I'm really not sure what my current split is between translation (of texts by native French speakers) and revision of English texts. I certainly do a lot of editing work, and I specialise in polishing non-native English! It makes sense for someone who's lived in four EU countries (with four different official languages) and a long experience in EFL training.

 

Alexandra Speirs  Identity Verified
Local time: 17:33
Italian to English
+ ...
Written by native speakers of source language Jun 25, 2017

As all my work is from Italian or French into English, it has all been written by native speakers of the source language.
Very rarely do I have texts written directly in English by a non-native speaker for me to check and clean up.


 

Mario Freitas  Identity Verified
Brazil
Local time: 12:33
Member (2014)
English to Portuguese
+ ...
More than 40% Jun 26, 2017

In my pairs (EN-PT-EN) it's very common. For example, when someone has an original document in Chinese or Polish, and wishes to translate it to several languages, they can easily find an Chinese to English or Polish to English translator. But they'll have a pretty hard time finding a CH-PT or POL-PT translator, and when they do, it will be a lot more expensive than from English to any other language. So, what they obviously do is to pay someone to translate into English, and then distribute the English version to translate to the other languages.
You can be sure most documents from "harder" languages in your language were translated from the English translation, not from the original language.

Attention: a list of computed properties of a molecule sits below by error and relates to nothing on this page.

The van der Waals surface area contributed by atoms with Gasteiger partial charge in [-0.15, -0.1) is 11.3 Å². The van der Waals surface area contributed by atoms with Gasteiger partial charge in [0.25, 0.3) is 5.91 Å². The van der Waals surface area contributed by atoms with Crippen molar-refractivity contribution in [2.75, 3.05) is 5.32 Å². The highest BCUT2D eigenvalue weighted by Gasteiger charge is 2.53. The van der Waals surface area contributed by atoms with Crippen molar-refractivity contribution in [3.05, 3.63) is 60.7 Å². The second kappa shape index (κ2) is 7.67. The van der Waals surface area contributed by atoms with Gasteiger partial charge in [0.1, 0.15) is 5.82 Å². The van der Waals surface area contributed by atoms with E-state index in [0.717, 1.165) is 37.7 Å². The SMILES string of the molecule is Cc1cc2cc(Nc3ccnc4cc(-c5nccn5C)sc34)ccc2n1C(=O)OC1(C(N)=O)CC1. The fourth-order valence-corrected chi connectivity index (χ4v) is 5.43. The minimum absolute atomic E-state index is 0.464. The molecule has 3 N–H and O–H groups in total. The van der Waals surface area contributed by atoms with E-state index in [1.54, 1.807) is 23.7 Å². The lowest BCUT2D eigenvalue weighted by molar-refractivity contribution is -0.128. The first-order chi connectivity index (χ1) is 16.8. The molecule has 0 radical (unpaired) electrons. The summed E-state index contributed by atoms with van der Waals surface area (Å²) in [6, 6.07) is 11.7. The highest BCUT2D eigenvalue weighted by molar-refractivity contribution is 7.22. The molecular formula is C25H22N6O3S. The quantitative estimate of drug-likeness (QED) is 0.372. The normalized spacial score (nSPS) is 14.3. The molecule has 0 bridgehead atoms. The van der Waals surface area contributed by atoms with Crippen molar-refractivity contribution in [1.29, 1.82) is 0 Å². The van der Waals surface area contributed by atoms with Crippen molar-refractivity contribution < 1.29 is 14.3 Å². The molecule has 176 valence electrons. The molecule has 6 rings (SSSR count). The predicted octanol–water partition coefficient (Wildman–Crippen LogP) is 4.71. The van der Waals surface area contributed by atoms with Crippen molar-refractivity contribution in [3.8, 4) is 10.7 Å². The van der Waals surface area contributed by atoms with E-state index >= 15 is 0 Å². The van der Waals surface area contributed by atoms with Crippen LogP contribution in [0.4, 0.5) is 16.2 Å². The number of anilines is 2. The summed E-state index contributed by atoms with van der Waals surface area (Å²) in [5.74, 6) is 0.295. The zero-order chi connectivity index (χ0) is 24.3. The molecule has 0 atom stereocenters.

P.S.: And, by the way, lots of English versions are translated from these languages by non-native English speakers too! That's because a Chinese or Polish translator who believes they are fluent in English will accpet CH-EN or POL-EN jobs for a lower price than an American or British. that way, you have an idea of the kind of translations that are all over the world, above all thanks to the Chinese (the Polish was just to give another example).


[Edited at 2017-06-26 01:04 GMT]


 

DZiW
Ukraine
English to Russian
+ ...
Beside some 90% RU-UA MT Jun 26, 2017

Although mostly correct and relatively coherent, there’re rather many English papers written by if not non-natives, then careless (very eccentric?) authors, who bubble in a sloppy and ‘unnaturally styleless’ manner.

They seem unable to decide for the most important ideas, can’t use literary devices properly (to balance words, sentences, and paragraphs), abuse the order and the structure, ignore the lexical competence (no quasi/synonyms/variety), misuse clichés, and so on.

Why, on the run, I also make mistakes, yet if a non-native like me can spot about 50% of the GSA (grammar and spellcheck-assisted) sources, then such papers are below par. On the other hand, it’s no big deal for a provisional translation)


 

Jan Truper
Germany
Local time: 17:33
Member (2016)
English to German
+ ...
up to 10 % Jun 26, 2017

Mario Freitas wrote:

You can be sure most documents from "harder" languages in your language were translated from the English translation, not from the original language.

P.S.: And, by the way, lots of English versions are translated from these languages by non-native English speakers too!


This is true for game translations as well. Games originating in Asia (mostly Japan, China or South Korea) are usually translated into English first, and the various other languages then work from an English source text. Game developers and agencies worth their salt are coming to grips with the fact that the first translation needs to be done by native English speakers, but occasionally this is not the case.
And sometimes, game developers pressed for time try to concoct English texts themselves.

I have come across some horrible linguistic atrocities this way, often containing the classic stereotypical "R/L"-mix-up or completely nonsensical syntax. This is one of the reasons why transcreation can be a big part of game translations.